“THIS IS NOT OK,” Alexandra Wilson, a criminal and family barrister from Essex, England, said in a Twitter post condemning the dehumanizing trucker hat on sale via IMERIOi for £12.96 ($16.51).
"Multiple people reported it, and racist material should be removed immediately," Wilson told the BBC.
"Websites like Amazon definitely need to have better checks in place for both their descriptions and photos because this isn't the first time something like this has happened."
Wilson was not the only netizen who was quick to call out the UK Amazon website. Dr. Shola Mos-Shogbamimu, a lawyer and founder of the Women in Leadership Publication, slammed the marketplace and CEO Jeff Bezos in a Sunday social media post.
A 'Black Lives Don't Matter' face cap on sale on @AmazonUK. Once again #Amazon fails to stop the sale of racist propaganda on its platform. It is dehumanising & unacceptable @amazon.— Dr Shola Mos-Shogbamimu (@SholaMos1) September 20, 2020
Our lives are more important than your profit margin @JeffBezos. Fix this now. #BlackLivesMatter pic.twitter.com/WZ2ur6Uxtw
"All sellers must follow our selling guidelines and those who do not will be subject to action including potential removal of their account. The product in question is no longer available,” Amazon said in a statement obtained by the BBC.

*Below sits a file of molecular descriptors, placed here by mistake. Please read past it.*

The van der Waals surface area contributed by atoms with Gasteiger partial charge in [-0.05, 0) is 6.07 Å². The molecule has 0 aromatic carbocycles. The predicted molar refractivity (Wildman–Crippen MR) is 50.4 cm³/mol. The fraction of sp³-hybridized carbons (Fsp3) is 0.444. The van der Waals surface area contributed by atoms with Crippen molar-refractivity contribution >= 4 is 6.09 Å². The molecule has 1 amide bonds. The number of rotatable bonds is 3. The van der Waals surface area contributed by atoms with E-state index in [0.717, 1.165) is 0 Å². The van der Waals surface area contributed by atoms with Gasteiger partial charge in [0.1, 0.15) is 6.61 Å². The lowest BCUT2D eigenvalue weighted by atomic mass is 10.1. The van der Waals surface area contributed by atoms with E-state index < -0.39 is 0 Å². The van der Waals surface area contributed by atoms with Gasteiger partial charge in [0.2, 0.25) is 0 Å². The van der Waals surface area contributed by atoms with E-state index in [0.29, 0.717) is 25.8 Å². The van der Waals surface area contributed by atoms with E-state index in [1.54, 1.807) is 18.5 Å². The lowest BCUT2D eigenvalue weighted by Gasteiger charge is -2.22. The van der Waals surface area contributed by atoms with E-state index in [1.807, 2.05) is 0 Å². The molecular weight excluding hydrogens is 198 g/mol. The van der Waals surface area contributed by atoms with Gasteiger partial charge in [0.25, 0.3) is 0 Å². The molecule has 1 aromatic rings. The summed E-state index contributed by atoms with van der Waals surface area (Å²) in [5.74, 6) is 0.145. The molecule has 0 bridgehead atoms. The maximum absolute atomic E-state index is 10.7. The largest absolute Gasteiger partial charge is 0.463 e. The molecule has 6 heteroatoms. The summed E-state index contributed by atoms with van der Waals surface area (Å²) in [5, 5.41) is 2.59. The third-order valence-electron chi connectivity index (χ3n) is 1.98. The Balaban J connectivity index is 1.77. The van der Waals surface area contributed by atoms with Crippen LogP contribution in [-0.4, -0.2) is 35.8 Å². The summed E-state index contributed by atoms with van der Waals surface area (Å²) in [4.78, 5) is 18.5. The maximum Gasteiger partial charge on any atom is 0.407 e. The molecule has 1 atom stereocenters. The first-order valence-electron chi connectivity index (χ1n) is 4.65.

In addition to the item being removed, it appears that IMERIOi has either been booted from the virtual marketplace or decided to personally suspend their third-party sales with the website. As of this article’s publication, shoppers attempting to access the vendor’s storefront are met with zero results.
This recent backlash came a little over a month after Amazon’s UK site was called out for marketing Floren dress shoes in the color “n****r-brown.”
David Lammy, a Labour MP for Tottenham, argued that while it was great that Amazon responded and took down the item, the company needs to implement a better vetting process so that similar situations can be avoided in the future.
“[G]iven the item has been on sale since March what systems do you have in place for reviewing descriptions and not allowing offensive terms to be posted in the first place?” he asked on Twitter. “This is not the first time.”
Despite continued criticism, it’s unlikely that Amazon will face any economic backlash - especially with its upcoming “Amazon Prime Day,” a 48-hour event that reportedly raked in $7 billion in sales last year. Though the online vendor’s annual sale usually takes place in July, it has been pushed back to October 13 this year, according to CNET.